with suggestions or recommendations on decisions and acceptable social actions. Peers do

dominate on various topics like how she feels, but the serious topics are always at home.

Lizbeth’s parents are always aware of social problems since Lizbeth explains what happens

throughout the day. This happens because Lizbeth knows peers come and go and it is better to

trust a parent on an issue than a friend. Lizbeth has 20 good friends, where topics of school and

drama appear regularly. Yet she stays away from any deviant actions, focusing on demonstrating

she is strong in making relationships, and does not fall into doing abnormal peer influences.

Lizbeth, an adolescent going to adulthood, is facing new information daily and coming

into contact with new ways of thinking. Jean Piaget, a child development phycologist, describes

people who are 11 and up in a “formal operations” stage: individuals with logical thinking on

hypothetical and abstract perceptions with the ability to explore different values and beliefs about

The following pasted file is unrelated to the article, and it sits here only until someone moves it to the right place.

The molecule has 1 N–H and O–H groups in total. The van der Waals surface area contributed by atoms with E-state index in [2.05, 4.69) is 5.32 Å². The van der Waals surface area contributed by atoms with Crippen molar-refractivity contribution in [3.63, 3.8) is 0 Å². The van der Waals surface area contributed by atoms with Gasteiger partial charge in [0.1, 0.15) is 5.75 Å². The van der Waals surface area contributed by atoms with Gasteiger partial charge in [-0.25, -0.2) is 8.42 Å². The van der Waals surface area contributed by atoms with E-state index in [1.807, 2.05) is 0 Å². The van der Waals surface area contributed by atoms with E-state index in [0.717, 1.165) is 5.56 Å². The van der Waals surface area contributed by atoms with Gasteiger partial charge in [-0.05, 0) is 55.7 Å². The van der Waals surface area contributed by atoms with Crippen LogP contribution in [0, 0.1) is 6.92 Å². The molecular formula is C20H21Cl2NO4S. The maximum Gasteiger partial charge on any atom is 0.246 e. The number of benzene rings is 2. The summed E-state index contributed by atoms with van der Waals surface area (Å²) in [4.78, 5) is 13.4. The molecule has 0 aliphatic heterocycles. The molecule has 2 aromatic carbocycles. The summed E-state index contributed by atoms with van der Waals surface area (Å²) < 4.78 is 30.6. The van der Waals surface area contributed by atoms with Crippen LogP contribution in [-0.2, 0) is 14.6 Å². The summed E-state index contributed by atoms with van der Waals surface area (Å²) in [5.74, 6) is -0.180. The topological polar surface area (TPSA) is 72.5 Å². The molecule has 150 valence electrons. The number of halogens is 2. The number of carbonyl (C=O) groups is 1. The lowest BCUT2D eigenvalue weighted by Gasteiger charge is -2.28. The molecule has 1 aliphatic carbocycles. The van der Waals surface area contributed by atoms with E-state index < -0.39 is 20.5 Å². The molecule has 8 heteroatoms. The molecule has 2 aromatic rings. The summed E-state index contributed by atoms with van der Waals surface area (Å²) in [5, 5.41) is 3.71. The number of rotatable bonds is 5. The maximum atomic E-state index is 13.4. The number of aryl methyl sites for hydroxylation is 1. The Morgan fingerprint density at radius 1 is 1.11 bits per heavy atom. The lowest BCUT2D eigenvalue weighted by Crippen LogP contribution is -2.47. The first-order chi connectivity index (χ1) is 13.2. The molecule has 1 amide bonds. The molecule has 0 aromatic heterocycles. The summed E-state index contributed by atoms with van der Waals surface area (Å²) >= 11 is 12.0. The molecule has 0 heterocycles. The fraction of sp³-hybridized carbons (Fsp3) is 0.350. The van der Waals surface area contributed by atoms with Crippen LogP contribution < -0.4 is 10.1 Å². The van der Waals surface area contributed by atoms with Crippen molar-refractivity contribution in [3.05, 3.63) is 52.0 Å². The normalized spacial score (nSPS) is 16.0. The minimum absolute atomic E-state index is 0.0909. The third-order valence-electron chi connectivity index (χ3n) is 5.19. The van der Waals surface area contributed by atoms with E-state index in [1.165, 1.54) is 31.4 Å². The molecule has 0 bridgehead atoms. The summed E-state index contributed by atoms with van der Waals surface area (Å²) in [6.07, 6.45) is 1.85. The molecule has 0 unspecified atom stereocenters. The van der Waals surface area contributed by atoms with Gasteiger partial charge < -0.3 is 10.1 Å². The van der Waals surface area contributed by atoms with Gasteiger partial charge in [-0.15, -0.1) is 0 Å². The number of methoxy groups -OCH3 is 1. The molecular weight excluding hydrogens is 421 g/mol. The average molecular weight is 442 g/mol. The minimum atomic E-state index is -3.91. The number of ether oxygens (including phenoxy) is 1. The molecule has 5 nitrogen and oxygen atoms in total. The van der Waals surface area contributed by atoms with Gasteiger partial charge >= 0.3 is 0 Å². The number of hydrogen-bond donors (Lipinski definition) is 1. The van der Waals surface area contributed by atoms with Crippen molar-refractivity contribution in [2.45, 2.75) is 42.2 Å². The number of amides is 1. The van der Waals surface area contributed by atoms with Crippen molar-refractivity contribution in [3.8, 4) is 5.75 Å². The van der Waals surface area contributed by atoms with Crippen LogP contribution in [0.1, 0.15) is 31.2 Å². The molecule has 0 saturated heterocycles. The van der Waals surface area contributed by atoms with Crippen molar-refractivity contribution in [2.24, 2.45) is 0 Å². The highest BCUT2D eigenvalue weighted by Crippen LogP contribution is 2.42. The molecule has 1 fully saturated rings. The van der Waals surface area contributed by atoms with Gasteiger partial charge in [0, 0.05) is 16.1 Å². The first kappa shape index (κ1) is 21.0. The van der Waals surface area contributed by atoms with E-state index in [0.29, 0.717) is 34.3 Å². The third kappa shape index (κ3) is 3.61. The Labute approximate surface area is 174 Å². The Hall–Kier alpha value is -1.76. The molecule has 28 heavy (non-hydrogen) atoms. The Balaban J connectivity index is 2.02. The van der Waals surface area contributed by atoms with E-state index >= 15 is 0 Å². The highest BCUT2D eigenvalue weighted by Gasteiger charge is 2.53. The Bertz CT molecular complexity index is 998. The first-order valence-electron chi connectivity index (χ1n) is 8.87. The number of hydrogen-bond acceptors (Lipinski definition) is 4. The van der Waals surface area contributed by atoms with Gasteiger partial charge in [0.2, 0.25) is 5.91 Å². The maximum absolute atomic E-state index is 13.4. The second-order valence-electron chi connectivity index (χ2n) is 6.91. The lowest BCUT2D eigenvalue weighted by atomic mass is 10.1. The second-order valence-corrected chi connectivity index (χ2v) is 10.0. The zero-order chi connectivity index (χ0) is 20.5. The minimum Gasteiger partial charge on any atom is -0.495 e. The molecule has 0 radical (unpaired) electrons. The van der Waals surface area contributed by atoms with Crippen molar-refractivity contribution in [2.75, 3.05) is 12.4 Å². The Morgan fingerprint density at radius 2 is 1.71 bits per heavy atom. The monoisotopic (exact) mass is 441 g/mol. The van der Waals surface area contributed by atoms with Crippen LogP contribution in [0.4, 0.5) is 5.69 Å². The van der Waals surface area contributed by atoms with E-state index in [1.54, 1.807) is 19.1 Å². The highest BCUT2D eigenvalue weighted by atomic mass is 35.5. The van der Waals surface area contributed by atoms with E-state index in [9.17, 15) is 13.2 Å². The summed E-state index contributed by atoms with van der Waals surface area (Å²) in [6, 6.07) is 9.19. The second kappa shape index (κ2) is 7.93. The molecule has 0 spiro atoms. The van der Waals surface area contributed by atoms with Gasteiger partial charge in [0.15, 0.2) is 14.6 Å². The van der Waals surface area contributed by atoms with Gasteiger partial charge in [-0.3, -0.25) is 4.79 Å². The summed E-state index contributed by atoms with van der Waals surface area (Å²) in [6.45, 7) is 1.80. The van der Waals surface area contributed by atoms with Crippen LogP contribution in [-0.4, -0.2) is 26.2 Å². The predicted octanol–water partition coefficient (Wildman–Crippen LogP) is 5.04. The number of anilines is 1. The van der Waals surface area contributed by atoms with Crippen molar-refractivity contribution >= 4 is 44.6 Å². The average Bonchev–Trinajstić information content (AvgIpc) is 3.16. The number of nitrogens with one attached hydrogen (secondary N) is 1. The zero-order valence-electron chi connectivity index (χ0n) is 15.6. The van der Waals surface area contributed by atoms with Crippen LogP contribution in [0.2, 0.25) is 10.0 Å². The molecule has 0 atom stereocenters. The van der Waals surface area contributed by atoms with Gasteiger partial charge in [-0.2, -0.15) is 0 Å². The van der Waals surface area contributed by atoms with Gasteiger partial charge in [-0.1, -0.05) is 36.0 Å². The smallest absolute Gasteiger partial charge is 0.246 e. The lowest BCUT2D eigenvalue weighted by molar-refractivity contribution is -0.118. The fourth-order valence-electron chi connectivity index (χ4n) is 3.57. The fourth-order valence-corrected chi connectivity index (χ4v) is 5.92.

the past and future (Piaget, 1954, p. 96). Lizbeth is starting to understand hypnotical ways of

thinking and demonstrates this in school. For example, when conducting Algebraic problems, she

understands the concepts of an “x” or a “y”. Additionally, imaginary and metaphors in English

literature is becoming easy and simple for Lizbeth to understand. Besides school, in the

community, there are always new cultures to learn about. The early adolescent likes to explore

other’s beliefs (while maintaining her own) and discover new ways of thinking. This creates the

notion of using what she knows and adding new concepts, in addition to different ideologies, to

acknowledge other ways of thinking.
Upon seeing what Lizbeth excels in, I noticed she has a strong connection with

interpersonal and bodily-kinesthetic intelligences. According to J’Anne Ellsworth, adolescents

Lizbeth’s age are always taking into account “the addition of new concepts”, yet there is not a lot